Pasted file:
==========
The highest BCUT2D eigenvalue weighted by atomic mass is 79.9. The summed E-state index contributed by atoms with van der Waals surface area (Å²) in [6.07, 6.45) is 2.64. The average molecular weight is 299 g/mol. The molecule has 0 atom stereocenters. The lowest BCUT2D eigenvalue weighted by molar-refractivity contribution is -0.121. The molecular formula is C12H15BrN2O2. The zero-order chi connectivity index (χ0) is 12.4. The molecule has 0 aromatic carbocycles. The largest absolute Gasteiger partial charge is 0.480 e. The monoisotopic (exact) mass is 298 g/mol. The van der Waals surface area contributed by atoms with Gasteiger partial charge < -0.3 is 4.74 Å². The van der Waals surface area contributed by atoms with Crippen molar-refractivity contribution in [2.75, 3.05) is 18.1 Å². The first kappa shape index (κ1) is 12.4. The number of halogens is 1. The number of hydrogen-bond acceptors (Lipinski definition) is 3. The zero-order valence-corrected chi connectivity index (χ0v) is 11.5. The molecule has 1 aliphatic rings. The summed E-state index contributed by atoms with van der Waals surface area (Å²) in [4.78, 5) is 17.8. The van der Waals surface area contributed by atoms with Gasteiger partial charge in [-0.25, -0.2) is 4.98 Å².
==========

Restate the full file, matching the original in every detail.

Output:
The highest BCUT2D eigenvalue weighted by atomic mass is 79.9. The summed E-state index contributed by atoms with van der Waals surface area (Å²) in [6.07, 6.45) is 2.64. The average molecular weight is 299 g/mol. The molecule has 0 atom stereocenters. The lowest BCUT2D eigenvalue weighted by molar-refractivity contribution is -0.121. The molecular formula is C12H15BrN2O2. The zero-order chi connectivity index (χ0) is 12.4. The molecule has 0 aromatic carbocycles. The largest absolute Gasteiger partial charge is 0.480 e. The monoisotopic (exact) mass is 298 g/mol. The van der Waals surface area contributed by atoms with Gasteiger partial charge < -0.3 is 4.74 Å². The van der Waals surface area contributed by atoms with Crippen molar-refractivity contribution in [2.75, 3.05) is 18.1 Å². The first kappa shape index (κ1) is 12.4. The number of halogens is 1. The number of hydrogen-bond acceptors (Lipinski definition) is 3. The zero-order valence-corrected chi connectivity index (χ0v) is 11.5. The molecule has 1 aliphatic rings. The summed E-state index contributed by atoms with van der Waals surface area (Å²) in [4.78, 5) is 17.8. The van der Waals surface area contributed by atoms with Gasteiger partial charge in [-0.25, -0.2) is 4.98 Å².